The authors assessed the relation between cigarette smoking and nonspecific inflammatory bowel disease in a case-control study of 124 cases of ulcerative colitis, 109 cases of Crohn's disease, and 250 age- and sex-matched control subjects in hospital for acute nongastric or intestinal conditions unrelated to smoking. For ulcerative colitis, the risk for current smoking compared with never smoking was 0.5, with a 95% confidence interval (C1) of 0.3-1.0. They observed decreasing risk with increasing number of cigarettes smoked. The risk for ex-smokers, however, was greater than that for never smokers (relative risk = 2.7; 95% C1 = 1.5-4.9). The elevated risk of ulcerative colitis in ex-smokers in the presence of an overall lack of association with ever-smoking may plausibly be attributed to either 1) brief induction time of a protective effect of smoking on ulcerative colitis or 1) selective cessation of smoking due perhaps to very early symptoms of the disease. If time at first onset of bowel symptoms, instead of clinical diagnosis, is considered as the index date, the negative association between ulcerative colitis and current smoking would have weakened in men and disappeared in the overall series. There was clear evidence of a positive association between cigarette smoking and Crohn's disease (relative risk for ever smokers vs. never smokers = 4.0; 95% C1 = 2.2-7.3). The risk estimates increased with the number of cigarettes smoked per day and duration of habit. The association between current smoking and Crohn's disease was even stronger when age at first onset of bowel symptoms was considered as the index date, but the risk for ex-smokers fell below unity.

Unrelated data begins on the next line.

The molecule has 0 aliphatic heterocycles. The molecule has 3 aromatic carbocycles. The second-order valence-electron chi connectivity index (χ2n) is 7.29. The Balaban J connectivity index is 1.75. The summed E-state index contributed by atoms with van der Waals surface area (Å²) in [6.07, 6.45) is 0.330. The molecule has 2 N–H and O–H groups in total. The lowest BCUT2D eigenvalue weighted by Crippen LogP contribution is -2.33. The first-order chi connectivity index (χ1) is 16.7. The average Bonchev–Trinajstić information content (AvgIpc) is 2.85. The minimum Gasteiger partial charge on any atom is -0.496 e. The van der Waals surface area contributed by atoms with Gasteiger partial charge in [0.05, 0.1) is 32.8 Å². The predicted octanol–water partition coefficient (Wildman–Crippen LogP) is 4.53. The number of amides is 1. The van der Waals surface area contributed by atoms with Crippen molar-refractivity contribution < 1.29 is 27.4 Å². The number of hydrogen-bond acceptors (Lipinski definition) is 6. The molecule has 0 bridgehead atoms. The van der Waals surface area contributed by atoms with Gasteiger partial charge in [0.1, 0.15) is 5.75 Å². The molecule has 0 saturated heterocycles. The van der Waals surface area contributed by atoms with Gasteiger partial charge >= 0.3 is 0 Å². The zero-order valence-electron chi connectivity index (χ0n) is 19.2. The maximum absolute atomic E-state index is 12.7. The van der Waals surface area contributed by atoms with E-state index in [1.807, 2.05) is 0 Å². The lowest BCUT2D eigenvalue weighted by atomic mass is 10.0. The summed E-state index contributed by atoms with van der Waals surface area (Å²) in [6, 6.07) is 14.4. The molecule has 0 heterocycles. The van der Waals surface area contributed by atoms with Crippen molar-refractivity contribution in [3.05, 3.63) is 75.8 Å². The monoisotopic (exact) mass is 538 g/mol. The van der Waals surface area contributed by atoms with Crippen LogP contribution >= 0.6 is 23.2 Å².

|Number of pages||8|
|Journal||American Journal of Epidemiology|
|Publication status||Published - 1987|
ASJC Scopus subject areas
- Geriatrics and Gerontology